Mwizenge S. Tembo, Ph. D.
Professor of Sociology
Late in the afternoon as the sun was about to set, two exhausted dogs with small bloody scratches all over their faces, and still breathing very rapidly with their tongues hanging out emerged out of the bush into the village. They immediately propped down in the shade. More dogs came emerging out of the bush. The men’s voices could be barely be heard at first. Then their deep loud voices got louder as they came closer to the village. The men each slowly emerged from the bush into the village.
Each of all the men was carrying one animal or more on their shoulders; cousin Kanthaulo was carrying 2 kalulu (hares or rabbits), cousin Njenje was carrying 2 sezi, my grandfather Mchawa was carrying nyiska or insa or a duiker on his shoulder. Men were carrying 5 tungwa, 3 insa, many sezi, many tondo (big mouse), ngulube (wild pig), gazelle, mnjiri (warthog), some birds including a nkhanga (guinea fowl), and many small animals I did not recognize.
The men assembled at the mphala or insaka lifting off their shoulders their kills.
We the boys including my cousins excitedly followed the men to the mphala. As they put down their kills, they told us to get many broad masuku leaves from the bush nearby. These were laid down covering the ground on which the animals were going be skinned. The men made 6 fires. Our biggest job as young boys was to help the men skin the animals. We were asked to hold the leg here, pull the leg away or closer as the me sliced their skins away using sharpened knives. Axes were used to break the bones.
“Mwizenge!” Asibweni (uncle) Gowokani said. “Hold the leg over here”. He
continued to slice some pieces of meat.
“Put these 2 pieces of meat on the fire. This one is yours and this one is mine. Keep an eye on them as they cook so they don’t burn. Once they are done, we will eat them.” The men tossed some of the meats and bones to the dogs that were attracted to the smell of the meats as the dogs were lurking and waiting on the edge the mphala as they sniffed around.
Once I finished helping Uncle Gowokani, Agogo (grandfather) Mchawa called me for help. He also put 2 pieces of meat on his fire; one for me and one for him. The men were talking and laughing about the hunt and teasing each other about the various incidents and adventures during the long day hunt. They said that was a long trip deep into the utter remote wilderness down in Chizingizi area. They said there were so many animals there since virtually no humans lived there all the way down to the Luangwa River.
“Mwizenge,” Uncle Mzimphu called. “Take this plate of meat to your Apongozi (aunt) aNyaMchulu. Tell her to cook this ndiyo (relish) for nshima tonight. Wendeske!! (hurry up).”
Holding and carrying the plate of meat carefully, I hurried to aunt NyamMchulu. Like all the women had done that day, she was ready. The fire was burning, the pot was clean and ready to cook the special meal. I run back while taking small bites an savoring the roasted meat I had skillfully carried with me in the corner of my hand from the mphala.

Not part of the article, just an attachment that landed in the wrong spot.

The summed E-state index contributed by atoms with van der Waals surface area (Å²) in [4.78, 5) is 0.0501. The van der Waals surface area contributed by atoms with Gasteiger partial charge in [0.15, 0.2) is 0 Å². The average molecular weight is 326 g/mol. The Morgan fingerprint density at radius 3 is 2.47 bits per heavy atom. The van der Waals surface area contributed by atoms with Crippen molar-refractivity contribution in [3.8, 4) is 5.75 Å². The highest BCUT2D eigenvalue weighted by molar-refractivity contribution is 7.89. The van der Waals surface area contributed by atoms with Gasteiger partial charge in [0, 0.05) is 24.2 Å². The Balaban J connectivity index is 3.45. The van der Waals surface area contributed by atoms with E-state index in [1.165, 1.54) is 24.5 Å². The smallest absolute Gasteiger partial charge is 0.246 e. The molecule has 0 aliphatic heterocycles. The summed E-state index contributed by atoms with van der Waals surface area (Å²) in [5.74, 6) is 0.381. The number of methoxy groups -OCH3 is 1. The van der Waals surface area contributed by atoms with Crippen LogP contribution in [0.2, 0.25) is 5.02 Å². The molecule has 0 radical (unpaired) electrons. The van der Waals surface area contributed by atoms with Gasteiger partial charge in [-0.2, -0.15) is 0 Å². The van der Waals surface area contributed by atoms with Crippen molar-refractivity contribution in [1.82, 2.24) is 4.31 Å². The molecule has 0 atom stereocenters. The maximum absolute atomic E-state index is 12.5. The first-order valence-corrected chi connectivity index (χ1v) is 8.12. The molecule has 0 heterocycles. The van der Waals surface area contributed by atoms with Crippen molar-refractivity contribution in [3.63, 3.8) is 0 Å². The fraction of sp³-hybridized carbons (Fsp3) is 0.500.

That evening, my cousins and all the young boys were running, hurrying excitedly, crisscrossing the village in the evening
darkness delivering fresh meat to all the women of the village who cooked the meat immediately. They young girls were also learning from their mothers, grandmothers, and other adult women how to prepare and cook the meats depending on the type of animal.
Later that evening over 20 nshimas arrived at the mphala with different types of delicious ndiyo (relishes) of different types of wild animal meats. The men gave us 5 nshimas with relishes or ndiyos for us 10 boys to eat. Some of the meats were fresh roasted from our own fires from the mphala. Everyone in the whole village that night, men, women and children ate nshima with delicious meats. It was a memorable feast that I have never forgotten and will never forget for the rest of my life.
Since all the fresh meats and food get bad in two days if they are not eaten in the village, the following day the men did something special. They built small raised racks from small branches from trees. They sliced the rest of the wild meats. They built fires under the small racks. They salted and dried the meats over the fire for 2 days. Once they were dried the meats were stored away to be cooked in the months to follow.
The last chisokole hunt has been memorable for me and I remember it with great nostalgia as if it happened yesterday. The following year, I couldn’t go as my grandmother NyaMwaza had promised because I went to school for Sub A or Grade one at Boyole Primary School. School was the beginning of Westernization or Europeanization that took me away and forbade me from participating in my precious African culture. Today I ask why is that type of hunting being regarded as primitive? Why was Western culture imposed at the expense of or obliterating my Zambian or African culture? Some will argue that Western technology and education taught me how to read and write, speak English, to be civilized, saved me from dying from malaria, whooping cough, typhoid fever, small pox, and other deadly childhood diseases. Should really the price of this have been obliterating my or our Zambian and African culture?
**If you loved this story, this author published “The Bridge” a highly acclaimed romantic thriller novel in 2005 that reflects deep aspects of our Zambian culture. The Ministry of Education Curriculum Development CDC) in April 2015 approved or accepted the book to be used as a supplementary reader for grades 10 – 12 in the Zambian Secondary School Literature syllabus. An application was filed with the Zambia Examinations Council for the book to be adopted by Secondary School in June 2016. Please kindly contact Zambia Examinations Council to urge them to adopt the book.